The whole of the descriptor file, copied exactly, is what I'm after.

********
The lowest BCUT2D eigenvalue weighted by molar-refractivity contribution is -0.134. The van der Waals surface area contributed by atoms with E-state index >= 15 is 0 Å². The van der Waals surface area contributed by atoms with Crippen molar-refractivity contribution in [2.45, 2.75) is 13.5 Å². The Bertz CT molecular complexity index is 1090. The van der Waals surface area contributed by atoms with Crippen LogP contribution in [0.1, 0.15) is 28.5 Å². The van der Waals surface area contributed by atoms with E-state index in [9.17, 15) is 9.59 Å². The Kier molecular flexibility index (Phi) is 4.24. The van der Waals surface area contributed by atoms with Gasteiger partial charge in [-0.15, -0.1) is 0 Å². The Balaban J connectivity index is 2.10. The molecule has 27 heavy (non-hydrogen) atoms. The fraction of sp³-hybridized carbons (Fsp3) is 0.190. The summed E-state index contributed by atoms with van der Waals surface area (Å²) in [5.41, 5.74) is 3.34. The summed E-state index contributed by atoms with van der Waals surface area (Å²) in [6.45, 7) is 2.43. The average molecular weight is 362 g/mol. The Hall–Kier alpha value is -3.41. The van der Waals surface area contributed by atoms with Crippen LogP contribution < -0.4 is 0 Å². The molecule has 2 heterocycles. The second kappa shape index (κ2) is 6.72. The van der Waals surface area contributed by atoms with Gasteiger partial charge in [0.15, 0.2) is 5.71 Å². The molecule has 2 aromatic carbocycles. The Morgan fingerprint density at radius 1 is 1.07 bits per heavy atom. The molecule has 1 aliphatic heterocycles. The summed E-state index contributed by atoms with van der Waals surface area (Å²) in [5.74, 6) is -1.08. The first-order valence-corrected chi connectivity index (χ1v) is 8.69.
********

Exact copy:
The lowest BCUT2D eigenvalue weighted by molar-refractivity contribution is -0.134. The van der Waals surface area contributed by atoms with E-state index >= 15 is 0 Å². The van der Waals surface area contributed by atoms with Crippen molar-refractivity contribution in [2.45, 2.75) is 13.5 Å². The Bertz CT molecular complexity index is 1090. The van der Waals surface area contributed by atoms with Crippen LogP contribution in [0.1, 0.15) is 28.5 Å². The van der Waals surface area contributed by atoms with E-state index in [9.17, 15) is 9.59 Å². The Kier molecular flexibility index (Phi) is 4.24. The van der Waals surface area contributed by atoms with Gasteiger partial charge in [-0.15, -0.1) is 0 Å². The Balaban J connectivity index is 2.10. The molecule has 27 heavy (non-hydrogen) atoms. The fraction of sp³-hybridized carbons (Fsp3) is 0.190. The summed E-state index contributed by atoms with van der Waals surface area (Å²) in [5.41, 5.74) is 3.34. The summed E-state index contributed by atoms with van der Waals surface area (Å²) in [6.45, 7) is 2.43. The average molecular weight is 362 g/mol. The Hall–Kier alpha value is -3.41. The van der Waals surface area contributed by atoms with Crippen LogP contribution < -0.4 is 0 Å². The molecule has 2 heterocycles. The second kappa shape index (κ2) is 6.72. The van der Waals surface area contributed by atoms with Gasteiger partial charge in [0.15, 0.2) is 5.71 Å². The molecule has 2 aromatic carbocycles. The Morgan fingerprint density at radius 1 is 1.07 bits per heavy atom. The molecule has 1 aliphatic heterocycles. The summed E-state index contributed by atoms with van der Waals surface area (Å²) in [5.74, 6) is -1.08. The first-order valence-corrected chi connectivity index (χ1v) is 8.69.